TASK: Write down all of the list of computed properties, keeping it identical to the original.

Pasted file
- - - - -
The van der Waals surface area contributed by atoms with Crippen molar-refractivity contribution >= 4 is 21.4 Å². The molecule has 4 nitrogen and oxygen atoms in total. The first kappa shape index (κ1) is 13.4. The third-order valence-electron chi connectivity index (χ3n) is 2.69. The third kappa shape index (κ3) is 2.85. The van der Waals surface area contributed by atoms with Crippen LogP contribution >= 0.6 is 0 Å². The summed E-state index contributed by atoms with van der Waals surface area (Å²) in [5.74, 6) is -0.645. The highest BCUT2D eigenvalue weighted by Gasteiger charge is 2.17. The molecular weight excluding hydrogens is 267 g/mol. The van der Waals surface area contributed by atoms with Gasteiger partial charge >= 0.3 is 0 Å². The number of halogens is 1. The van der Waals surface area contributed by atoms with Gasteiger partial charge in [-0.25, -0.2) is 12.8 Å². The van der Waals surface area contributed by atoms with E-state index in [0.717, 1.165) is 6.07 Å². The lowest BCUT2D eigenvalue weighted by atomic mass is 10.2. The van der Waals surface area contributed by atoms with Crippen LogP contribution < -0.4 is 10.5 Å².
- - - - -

The van der Waals surface area contributed by atoms with Crippen molar-refractivity contribution >= 4 is 21.4 Å². The molecule has 4 nitrogen and oxygen atoms in total. The first kappa shape index (κ1) is 13.4. The third-order valence-electron chi connectivity index (χ3n) is 2.69. The third kappa shape index (κ3) is 2.85. The van der Waals surface area contributed by atoms with Crippen LogP contribution >= 0.6 is 0 Å². The summed E-state index contributed by atoms with van der Waals surface area (Å²) in [5.74, 6) is -0.645. The highest BCUT2D eigenvalue weighted by Gasteiger charge is 2.17. The molecular weight excluding hydrogens is 267 g/mol. The van der Waals surface area contributed by atoms with Gasteiger partial charge >= 0.3 is 0 Å². The number of halogens is 1. The van der Waals surface area contributed by atoms with Gasteiger partial charge in [-0.25, -0.2) is 12.8 Å². The van der Waals surface area contributed by atoms with E-state index in [0.717, 1.165) is 6.07 Å². The lowest BCUT2D eigenvalue weighted by atomic mass is 10.2. The van der Waals surface area contributed by atoms with Crippen LogP contribution < -0.4 is 10.5 Å².